The fluorescence exhibited by calcein after its internalization by neutrophils was notable (Figure 3). There was no significant difference between the fluorescence associated with calcein for non-stimulated and stimulated neutrophils (Figure 3). The fluorescence intensity of fluorescein demonstrated significant difference between non-stimulated and stimulated neutrophils (Figure 3).
Intracellular Fluorescence of NIR Microsensor Dyes after Internalization by Neutrophils
In comparison to control groups, a significant degree of fluorescence was generated by visible and NIR microsensor dyes. The fluorescence intensity displayed by the two microsensor dye groups was comparable (Figure 4). No significant difference between stimulated and non-stimulated cells was observed for the fluorescence intensity of either IR780 or IR786. The fluorescence intensity of IR786 was greater than the fluorescence intensity determined for IR780 in both cell populations.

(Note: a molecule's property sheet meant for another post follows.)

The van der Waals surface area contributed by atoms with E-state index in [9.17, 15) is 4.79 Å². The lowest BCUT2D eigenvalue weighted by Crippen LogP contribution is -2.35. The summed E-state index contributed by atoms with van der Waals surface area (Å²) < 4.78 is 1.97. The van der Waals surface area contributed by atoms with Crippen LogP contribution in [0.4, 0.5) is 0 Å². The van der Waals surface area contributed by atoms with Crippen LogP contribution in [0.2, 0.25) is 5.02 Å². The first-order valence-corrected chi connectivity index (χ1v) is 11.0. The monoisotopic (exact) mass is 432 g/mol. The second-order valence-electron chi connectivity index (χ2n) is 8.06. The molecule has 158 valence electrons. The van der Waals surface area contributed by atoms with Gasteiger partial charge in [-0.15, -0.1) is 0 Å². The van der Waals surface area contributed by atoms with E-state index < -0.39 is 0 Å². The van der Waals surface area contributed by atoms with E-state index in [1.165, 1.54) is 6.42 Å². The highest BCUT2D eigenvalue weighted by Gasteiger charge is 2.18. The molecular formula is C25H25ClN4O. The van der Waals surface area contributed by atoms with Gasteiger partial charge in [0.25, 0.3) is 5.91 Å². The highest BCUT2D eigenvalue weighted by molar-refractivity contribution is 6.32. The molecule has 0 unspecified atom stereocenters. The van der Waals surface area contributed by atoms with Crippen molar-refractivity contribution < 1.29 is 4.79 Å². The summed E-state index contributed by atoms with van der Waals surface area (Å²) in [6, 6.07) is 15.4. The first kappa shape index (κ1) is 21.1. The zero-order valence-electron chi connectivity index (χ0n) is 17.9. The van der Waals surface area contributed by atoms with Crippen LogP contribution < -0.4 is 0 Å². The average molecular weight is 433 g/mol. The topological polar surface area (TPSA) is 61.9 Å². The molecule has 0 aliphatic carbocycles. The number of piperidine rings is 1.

NEUTROPHIL Degranulation after Internalization NIR Microsensor Dyes
Internalization of NIR microsensor dyes did not alter neutrophil degranulation in response to stimuli (Figures 5 and 6). The neutrophils containing the microsensor dyes demonstrated a very moderate degree of degranulation similar to that of neutrophils void of the microsensor-dyes.
The Effect of VIS and NIR Dyes on Neutrophil Viability
The internalization of VIS or NIR microsensor dyes did not alter normal cell viability (Figure 7). The neutrophils containing the microsensor dyes did not exhibit any degree of cytotoxicity as measured through the release of LDH (marker of cytotoxicity) nor did cellular lethality occur as indicated by trypan blue exclusion and eosin y uptake (markers of cell death).
The Effect of Internalized Dyes on Neutrophil Super Oxide Production
The internalization of VIS or NIR microsensor dyes did not alter neutrophil-induced super oxide production in response to stimuli (Figure 8). Neutrophils that had internalized the microsensor dyes produced super oxide anion at levels similar to those of control neutrophils.